Last year's NCAA 07 title may have been the best college football game in a few years, but it still lacked that one key component to make it the truly best college experience around. While NCAA 08 expands the gameplay to offer deeper and richer customization options, the lack of any notable changes for the on-screen options or presentation make this addition feel almost similar to last year's version, which is fitting on both ends of the football spectrum.
The game still plays relatively the same to last year's version with a few minor tweaks thrown in. The play-calling moves at a much faster pace this time, and players will not stand around waiting for you pick a play. The problem with NCAA 07 is that it mainly relied on the amount of downtime you experienced during each play, and NCAA 08 does a good job of organizing the menus for easier and faster movements. Picking plays is easier than ever as you can arrange each section by formation, type (run or pass), and even strength (such as if it is going to be a long pass or a short pass). This new feature makes things run a lot smoother and never bogs you down with choosing a new play.
Playing the game is still relatively easy for fans of the series, but newcomers may find it hard to grow accustomed to all the buttons. While executing plays on the offense is quite a simple feat, the AI never truly feels adequate to cater to your specific difficulty. Constantly the computer will pick off throws that are impossible to catch with even four hands, let alone two. Even on offense the computer exhibits almost near perfection in passing and shutting them down is literally impossible. The high jump from All-American to Heisman difficulties seem rather unbalanced as well, with games making veterans feel like rookies after dominating a perfect season beforehand.
A new mode called Super Sim allows you to take full advantage of your time by allowing you to skip through sections of the game you find irritating or tiresome. Hate trying to guard that wide receiver on defense? Simply simulate over your next defensive stand to make things easier for you. This new feature not only allows you to skip over series of downs, but also quarters, halves, and even entire games. You can even pause the Super Sim at any moment to regain control in case your team starts to play on autopilot and you need to regain composure. Utilizing Super Sim correctly can turn inevitable hour-long blowouts into short twenty-minute games.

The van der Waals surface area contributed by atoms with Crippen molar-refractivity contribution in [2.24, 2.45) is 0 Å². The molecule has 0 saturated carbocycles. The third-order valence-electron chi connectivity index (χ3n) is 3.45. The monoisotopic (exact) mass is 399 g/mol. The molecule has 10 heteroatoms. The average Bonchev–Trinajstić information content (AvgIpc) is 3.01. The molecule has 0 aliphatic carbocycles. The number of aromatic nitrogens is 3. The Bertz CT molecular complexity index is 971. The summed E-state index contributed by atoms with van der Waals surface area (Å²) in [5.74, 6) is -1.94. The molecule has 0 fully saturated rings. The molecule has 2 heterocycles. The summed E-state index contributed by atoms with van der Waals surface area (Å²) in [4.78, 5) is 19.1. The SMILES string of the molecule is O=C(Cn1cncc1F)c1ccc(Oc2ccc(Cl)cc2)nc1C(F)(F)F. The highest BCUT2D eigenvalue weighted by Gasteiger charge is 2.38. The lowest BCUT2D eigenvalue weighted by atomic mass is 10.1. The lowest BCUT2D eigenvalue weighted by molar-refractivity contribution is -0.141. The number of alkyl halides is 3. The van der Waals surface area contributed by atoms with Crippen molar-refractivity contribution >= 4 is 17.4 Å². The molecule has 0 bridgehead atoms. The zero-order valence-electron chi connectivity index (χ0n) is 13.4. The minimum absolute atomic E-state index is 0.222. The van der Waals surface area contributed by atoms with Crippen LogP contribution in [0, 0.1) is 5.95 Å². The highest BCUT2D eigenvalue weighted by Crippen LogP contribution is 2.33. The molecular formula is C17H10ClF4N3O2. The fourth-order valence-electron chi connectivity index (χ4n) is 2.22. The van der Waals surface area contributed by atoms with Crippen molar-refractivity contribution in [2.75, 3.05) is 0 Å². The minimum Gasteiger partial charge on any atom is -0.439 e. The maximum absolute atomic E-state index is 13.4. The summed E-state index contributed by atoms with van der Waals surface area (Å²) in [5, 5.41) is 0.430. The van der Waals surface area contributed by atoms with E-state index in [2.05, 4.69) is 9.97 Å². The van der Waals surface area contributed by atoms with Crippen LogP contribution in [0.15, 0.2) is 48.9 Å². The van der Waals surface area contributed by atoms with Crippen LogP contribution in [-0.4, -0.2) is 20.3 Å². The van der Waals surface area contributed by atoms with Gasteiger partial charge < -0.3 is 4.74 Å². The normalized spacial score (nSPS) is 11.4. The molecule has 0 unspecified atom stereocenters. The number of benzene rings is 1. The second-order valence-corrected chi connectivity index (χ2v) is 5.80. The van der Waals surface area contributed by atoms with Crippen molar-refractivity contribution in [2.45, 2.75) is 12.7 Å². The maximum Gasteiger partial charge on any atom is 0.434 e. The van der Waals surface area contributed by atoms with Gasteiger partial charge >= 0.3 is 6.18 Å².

NCAA 08 is definitely more hands-on than previous games as there are plenty of things to keep you entertained for a good while. You can still set up a game and hike the ball any time you please, but with the new ability to personally call recruits on the phone, as well as build up your own custom character from the high school gridiron make replaying the game an incredibly high factor. One of the best new features is called Campus Legend, in which you literally live out your college fantasies through a muscle-clad football player. Starting out as a high school player, your career ends during the State finals in which you play to impress scouts of various college schools. If you manage to do well, you will get offers to different school at the end of the finals and how well you will be positioned on their team (some higher ranked schools may make you a third string player or lower).
Once you pick the college of your choosing it is up to you to gain that starting position job as well as maintain a steady supply of academic knowledge. While the old cliché may see the jocks as boneheads, keeping up with your schoolwork is vitally important in order to remain successful in '08. If you start slacking off in class or fall behind, you will be forced to sit out games until you improve your grades. Besides studying hard, you must also choose how well to spend your free time, whether it be going out with friends or practicing new plays on the field. Different scenarios garner different points and as you accumulate enough points, you can ultimately gain that starting position spot. Once you actually manage to play games, things will move at a much faster pace since you only play when your player is on the field. Choosing plays is never up to you, and although sometimes you may never get the ball or a decent play called, proving yourself to your coach is what is truly important.